Development of new therapies for myeloma has been hindered by the lack of suitable preclinical animal models of the disease in which widespread tumor foci in the skeleton can be detected reliably. Traditional means of detecting skeletal tumor infiltration such as histopathology are cumbersome and labor-intensive and do not allow temporal monitoring of tumor progression or regression in response to therapy. To resolve this problem, we modified the Radl 5TGM1 model of myeloma bone disease such that fluorescent myeloma tumors can be optically imaged in situ. Here, we show that murine myeloma 5TGM1 tumor cells, engineered to express enhanced green fluorescent protein (eGFP; 5TGM1-eGFP cells), can be imaged in a temporal fashion using a fluorescence illuminator and a charge-coupled device camera in skeletons of live C57BL/KaLwRij mice. High-resolution, whole-body images of tumor-bearing mice revealed that myeloma cells homed almost exclusively to the skeleton, with multiple focal tumor foci in the axial skeleton, consistent with myeloma tumor distribution in humans. Finally, the tested antitumor treatment effect of Velcade (bortezomib), a proteasome inhibitor used clinically in myeloma, was readily detected by GFP imaging, suggesting the power of the technique in combination with the Radl 5TGM1-eGFP model for rapid preclinical assessment and sensitive monitoring of novel and potential therapeutics. Whole-body GFP imaging is practical, convenient, inexpensive, and rapid, and these advantages should enable a high throughput when evaluating in vivo efficacy of new potential antimyeloma therapeutics and assessing response to treatment.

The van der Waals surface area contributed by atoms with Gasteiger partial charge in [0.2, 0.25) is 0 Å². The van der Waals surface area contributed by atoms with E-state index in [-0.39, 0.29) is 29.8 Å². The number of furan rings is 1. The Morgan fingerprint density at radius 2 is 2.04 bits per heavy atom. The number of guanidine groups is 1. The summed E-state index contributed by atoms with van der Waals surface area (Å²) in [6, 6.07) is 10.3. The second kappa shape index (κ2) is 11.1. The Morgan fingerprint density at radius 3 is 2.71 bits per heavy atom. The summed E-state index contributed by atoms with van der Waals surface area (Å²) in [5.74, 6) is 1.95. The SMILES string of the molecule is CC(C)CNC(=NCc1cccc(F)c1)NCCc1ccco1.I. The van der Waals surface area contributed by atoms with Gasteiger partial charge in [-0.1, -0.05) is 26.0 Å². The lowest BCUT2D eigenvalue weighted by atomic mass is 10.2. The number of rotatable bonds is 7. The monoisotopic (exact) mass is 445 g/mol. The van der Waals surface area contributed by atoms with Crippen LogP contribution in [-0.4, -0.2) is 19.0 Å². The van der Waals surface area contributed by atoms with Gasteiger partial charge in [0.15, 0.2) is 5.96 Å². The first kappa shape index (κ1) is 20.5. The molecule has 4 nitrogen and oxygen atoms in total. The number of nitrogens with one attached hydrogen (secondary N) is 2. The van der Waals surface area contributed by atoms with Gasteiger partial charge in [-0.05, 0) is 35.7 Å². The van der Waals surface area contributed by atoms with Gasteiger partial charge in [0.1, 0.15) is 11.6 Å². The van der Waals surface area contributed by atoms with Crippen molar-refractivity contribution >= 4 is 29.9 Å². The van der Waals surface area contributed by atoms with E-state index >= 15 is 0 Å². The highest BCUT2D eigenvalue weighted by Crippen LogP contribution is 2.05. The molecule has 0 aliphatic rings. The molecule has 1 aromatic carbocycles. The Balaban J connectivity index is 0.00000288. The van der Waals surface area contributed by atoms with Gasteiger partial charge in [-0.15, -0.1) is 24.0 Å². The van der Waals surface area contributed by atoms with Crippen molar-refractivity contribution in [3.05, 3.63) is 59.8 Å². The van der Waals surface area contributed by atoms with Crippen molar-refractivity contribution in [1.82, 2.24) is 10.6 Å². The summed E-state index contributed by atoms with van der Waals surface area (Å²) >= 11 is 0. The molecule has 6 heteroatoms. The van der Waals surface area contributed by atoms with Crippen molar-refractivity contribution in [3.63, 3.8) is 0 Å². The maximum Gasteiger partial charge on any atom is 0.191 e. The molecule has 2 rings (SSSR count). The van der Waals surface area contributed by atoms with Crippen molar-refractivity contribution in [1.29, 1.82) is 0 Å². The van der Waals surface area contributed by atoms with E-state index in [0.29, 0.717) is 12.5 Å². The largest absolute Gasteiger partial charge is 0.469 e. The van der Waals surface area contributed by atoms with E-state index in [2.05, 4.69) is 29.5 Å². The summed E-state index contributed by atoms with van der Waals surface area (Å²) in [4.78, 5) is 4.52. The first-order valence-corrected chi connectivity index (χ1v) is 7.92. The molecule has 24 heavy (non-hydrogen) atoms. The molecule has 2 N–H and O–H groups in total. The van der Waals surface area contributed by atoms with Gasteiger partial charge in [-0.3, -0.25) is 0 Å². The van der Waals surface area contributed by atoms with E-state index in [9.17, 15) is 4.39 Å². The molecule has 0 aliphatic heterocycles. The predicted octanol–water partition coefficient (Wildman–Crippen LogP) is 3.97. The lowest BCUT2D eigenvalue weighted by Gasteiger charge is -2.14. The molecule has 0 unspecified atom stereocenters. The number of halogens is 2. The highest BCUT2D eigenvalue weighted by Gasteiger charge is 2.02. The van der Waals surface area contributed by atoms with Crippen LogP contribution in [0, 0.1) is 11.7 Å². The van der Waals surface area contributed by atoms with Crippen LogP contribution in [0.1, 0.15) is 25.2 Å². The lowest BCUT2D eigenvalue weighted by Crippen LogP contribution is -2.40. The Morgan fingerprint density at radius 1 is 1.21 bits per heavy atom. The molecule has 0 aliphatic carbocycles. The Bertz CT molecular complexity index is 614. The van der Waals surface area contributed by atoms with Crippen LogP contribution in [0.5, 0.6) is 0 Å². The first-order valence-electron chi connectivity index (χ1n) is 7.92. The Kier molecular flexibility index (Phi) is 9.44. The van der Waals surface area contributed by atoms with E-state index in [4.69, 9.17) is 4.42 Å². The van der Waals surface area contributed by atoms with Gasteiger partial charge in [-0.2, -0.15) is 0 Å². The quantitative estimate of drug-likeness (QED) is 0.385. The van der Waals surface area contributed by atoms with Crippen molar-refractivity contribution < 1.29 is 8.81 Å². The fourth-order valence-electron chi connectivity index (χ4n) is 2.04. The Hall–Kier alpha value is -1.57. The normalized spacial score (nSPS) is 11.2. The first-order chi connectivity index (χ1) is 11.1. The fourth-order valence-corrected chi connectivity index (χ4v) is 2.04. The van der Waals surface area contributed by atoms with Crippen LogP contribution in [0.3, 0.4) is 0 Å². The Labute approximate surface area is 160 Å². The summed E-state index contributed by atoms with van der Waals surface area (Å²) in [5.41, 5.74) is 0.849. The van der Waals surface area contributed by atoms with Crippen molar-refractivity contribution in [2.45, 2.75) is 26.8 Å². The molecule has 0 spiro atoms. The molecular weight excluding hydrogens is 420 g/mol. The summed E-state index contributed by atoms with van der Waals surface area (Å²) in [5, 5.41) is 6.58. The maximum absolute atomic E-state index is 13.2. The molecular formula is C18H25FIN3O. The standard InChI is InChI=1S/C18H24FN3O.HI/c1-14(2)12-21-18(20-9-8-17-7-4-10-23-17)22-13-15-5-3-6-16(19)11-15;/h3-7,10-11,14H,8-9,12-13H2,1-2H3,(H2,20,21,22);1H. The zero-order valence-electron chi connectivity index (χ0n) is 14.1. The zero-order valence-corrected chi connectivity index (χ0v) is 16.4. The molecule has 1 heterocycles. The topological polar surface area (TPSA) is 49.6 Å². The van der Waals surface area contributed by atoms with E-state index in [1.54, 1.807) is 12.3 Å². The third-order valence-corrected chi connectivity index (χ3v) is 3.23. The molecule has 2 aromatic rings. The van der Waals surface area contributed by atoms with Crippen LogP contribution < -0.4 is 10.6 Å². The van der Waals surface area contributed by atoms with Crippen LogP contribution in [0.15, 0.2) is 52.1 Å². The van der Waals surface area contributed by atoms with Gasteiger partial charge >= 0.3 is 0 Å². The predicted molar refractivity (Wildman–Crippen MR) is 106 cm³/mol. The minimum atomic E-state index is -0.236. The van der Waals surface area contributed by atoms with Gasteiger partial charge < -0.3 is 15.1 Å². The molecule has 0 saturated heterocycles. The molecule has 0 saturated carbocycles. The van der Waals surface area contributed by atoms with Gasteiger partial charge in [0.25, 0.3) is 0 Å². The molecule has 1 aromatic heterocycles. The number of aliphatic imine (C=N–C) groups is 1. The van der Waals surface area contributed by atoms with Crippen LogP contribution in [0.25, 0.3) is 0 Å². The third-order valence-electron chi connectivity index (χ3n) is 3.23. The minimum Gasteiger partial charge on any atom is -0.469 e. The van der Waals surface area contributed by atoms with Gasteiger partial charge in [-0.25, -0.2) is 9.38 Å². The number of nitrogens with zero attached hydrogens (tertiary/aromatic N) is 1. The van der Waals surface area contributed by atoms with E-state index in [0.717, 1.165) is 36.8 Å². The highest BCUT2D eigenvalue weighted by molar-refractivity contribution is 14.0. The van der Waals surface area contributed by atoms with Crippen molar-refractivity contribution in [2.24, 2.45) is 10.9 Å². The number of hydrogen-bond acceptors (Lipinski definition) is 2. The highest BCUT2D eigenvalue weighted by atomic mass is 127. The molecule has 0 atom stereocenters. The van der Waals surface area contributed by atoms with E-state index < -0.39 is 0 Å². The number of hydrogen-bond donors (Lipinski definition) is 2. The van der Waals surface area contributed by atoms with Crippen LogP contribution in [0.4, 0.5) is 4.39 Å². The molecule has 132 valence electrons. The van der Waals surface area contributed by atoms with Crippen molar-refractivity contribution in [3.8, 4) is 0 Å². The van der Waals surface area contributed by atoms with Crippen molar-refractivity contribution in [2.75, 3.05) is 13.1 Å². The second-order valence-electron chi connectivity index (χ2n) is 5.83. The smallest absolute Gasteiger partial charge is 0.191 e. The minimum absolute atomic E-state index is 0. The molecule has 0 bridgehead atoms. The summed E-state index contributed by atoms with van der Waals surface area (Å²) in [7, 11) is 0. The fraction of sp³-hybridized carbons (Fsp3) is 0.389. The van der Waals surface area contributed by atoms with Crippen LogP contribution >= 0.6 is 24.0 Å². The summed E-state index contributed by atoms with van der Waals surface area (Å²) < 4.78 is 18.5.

ASJC Scopus subject areas
- Cancer Research